The following is a guest article by Joseph Gustav of Pounding the Pavement. Enjoy!
There are some situations that employees dread: the evil necessities. These situations are uncomfortable for many people because one has to assert oneself and often do so to authority figures. However, they are necessary to get what you want, need, and deserve as an employee. Here are some of the most common awkward work situations and how to approach them with confidence — and handle them professionally.
Asking for a raise. Money matters are always hard to deal with, especially when asking for more of it. First off, research your company or firm’s pay raise policies. There may be a process for asking for pay raises, or you may receive an annual pay bump automatically. After you’ve scheduled a meeting, prepare your case — prove that the work you’ve done is valuable enough to warrant a pay increase. Your request should be based on reasons of merit rather than your own financial status. Be straightforward, be specific about what you’re asking for, and if your request is denied, do not take it personally. Instead, ask what you need to do work-wise to make it happen in the future.
Disagreeing with a supervisor. Though this may be extremely uncomfortable, it is your duty as an employee to let your boss know when you think a decision of theirs is hurting the company. When approaching your supervisor, be completely objective; anger and defensiveness have no place in these kinds of meetings (and I emphasize meeting, NOT confrontation). First, think through as much as you can your boss’ perspective on the issue. During the meeting, let him or her have the floor first and voice their reasons. Ask questions to help you understand better their rationale. Then present your case as diplomatically as possible. If it becomes clear that your boss agrees, ask for a follow-up meeting to work further on the topic.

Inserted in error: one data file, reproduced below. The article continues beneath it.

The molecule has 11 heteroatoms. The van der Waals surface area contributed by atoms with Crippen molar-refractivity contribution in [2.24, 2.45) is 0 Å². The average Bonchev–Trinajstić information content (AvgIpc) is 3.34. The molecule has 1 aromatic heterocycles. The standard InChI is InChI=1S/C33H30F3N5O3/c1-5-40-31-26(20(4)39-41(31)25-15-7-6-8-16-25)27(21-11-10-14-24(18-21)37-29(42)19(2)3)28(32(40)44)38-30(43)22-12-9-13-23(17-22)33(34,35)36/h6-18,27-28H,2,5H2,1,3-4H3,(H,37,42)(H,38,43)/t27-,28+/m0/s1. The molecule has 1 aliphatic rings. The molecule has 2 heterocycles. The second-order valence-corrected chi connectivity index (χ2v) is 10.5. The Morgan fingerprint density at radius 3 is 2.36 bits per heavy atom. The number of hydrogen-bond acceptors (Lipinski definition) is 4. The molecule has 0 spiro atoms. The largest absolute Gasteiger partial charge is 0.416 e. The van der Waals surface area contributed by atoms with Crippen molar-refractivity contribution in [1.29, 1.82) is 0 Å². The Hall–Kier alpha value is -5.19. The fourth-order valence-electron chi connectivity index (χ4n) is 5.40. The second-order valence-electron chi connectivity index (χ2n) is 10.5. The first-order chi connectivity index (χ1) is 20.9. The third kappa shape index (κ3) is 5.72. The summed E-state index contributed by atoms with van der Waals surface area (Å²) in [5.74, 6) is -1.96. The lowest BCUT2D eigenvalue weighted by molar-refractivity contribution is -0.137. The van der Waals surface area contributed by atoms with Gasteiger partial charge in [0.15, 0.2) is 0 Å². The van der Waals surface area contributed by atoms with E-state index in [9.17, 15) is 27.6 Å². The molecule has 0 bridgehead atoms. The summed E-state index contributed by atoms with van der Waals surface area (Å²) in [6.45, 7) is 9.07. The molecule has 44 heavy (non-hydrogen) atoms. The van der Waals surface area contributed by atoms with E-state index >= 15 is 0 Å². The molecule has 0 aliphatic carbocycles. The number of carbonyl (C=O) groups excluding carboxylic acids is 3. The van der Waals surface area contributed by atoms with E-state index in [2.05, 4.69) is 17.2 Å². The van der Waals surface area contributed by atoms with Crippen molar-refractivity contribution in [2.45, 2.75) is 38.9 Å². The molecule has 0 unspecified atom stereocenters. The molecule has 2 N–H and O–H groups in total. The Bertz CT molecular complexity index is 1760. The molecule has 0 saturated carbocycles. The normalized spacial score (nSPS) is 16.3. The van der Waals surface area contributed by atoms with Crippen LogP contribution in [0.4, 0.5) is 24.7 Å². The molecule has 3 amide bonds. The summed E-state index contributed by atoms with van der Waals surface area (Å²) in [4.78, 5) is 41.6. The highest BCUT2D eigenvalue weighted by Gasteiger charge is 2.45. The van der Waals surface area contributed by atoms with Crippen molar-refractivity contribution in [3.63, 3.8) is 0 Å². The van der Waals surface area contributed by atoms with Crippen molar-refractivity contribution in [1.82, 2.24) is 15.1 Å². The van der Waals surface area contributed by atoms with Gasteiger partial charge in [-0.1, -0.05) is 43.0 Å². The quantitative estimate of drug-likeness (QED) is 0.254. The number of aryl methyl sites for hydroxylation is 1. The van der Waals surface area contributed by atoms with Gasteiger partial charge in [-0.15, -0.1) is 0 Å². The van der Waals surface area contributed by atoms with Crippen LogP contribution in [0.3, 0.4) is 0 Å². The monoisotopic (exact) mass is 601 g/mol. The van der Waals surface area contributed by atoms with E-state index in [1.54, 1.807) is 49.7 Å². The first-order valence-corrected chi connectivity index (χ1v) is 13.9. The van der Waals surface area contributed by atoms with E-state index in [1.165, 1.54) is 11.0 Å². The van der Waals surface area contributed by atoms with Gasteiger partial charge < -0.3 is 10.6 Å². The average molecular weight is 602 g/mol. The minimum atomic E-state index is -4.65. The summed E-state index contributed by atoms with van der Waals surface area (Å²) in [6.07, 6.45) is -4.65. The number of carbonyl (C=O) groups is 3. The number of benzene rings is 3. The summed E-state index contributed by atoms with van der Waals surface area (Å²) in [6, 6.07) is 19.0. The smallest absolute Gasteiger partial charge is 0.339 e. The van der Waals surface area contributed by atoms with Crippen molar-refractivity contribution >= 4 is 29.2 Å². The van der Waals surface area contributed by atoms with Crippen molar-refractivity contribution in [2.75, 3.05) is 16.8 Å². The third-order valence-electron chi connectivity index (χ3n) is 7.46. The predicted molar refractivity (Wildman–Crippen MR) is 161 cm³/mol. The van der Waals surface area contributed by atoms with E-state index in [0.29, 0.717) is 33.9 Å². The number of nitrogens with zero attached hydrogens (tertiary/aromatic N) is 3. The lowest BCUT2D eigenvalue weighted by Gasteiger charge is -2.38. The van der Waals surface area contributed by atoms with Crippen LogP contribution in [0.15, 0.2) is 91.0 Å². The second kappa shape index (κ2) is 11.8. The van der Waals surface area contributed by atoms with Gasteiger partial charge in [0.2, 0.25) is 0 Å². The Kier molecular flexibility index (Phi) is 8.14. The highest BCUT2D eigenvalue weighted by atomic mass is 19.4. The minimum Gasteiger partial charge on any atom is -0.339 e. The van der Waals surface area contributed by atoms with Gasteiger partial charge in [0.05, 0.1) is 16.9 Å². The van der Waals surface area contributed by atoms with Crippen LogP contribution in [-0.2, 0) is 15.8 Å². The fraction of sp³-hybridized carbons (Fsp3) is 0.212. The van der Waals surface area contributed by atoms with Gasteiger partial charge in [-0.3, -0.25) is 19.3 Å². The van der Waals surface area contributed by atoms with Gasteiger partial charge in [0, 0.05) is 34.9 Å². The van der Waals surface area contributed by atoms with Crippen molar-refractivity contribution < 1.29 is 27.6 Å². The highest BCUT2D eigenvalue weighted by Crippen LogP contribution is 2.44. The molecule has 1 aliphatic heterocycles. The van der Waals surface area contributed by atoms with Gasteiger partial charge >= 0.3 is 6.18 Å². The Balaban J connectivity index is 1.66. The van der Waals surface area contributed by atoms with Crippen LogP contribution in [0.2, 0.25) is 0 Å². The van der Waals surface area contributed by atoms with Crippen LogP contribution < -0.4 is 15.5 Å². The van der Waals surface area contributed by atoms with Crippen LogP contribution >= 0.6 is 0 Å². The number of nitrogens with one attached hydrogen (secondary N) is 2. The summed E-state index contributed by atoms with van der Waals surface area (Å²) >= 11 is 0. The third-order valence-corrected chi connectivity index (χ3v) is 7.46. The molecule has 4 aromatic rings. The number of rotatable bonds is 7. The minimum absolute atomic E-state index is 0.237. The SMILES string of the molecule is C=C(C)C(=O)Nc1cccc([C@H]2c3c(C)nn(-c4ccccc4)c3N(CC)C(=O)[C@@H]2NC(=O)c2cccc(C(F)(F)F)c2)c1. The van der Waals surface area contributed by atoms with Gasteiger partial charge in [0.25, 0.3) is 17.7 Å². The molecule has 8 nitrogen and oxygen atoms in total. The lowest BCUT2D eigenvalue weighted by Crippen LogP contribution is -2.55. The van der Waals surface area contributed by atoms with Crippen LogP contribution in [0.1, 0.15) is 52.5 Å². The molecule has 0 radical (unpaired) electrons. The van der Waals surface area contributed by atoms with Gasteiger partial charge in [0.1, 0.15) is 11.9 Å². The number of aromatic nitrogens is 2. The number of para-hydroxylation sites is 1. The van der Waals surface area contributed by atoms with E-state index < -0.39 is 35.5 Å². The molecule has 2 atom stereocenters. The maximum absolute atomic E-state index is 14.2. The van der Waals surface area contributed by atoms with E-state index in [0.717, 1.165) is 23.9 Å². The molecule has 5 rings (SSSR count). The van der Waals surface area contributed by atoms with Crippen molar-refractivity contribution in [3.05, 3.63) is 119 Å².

Expressing an unpopular opinion. Again, this is not easy, but necessary for the good of the company. Telling a boss their new plan has serious holes in it or telling a co-worker their work is subpar and hurting the firm is an unenviable task. The best way to go about it — without hurting feelings — is to justify your responses and offer solutions. Come off as a critical thinker looking out for what’s best for everybody rather than someone looking to attack others’ work and person. Be tactful, not caustic, be honest, and be positive.
Alerting a supervisor to a troubling situation. You’ve got a situation on your hands, like a deadline will be missed, you may lose a client, or your numbers are down, and your boss doesn’t know yet. It’s always better to be proactive and up-front rather than hide; doing so will increase the ramifications of the event and show you to have less integrity and professionalism. Be responsible and acknowledge your part in the situation, be direct and forthcoming about the situation, and then offer solutions. More often than not, your boss will be all ears to work with you on righting what is going wrong.
Joseph Gustav regularly shares his insights as a guest blogger for Pounding the Pavement. He also works as a contributing writer for Guide to Career Education on topics related to completing your high school diploma at home.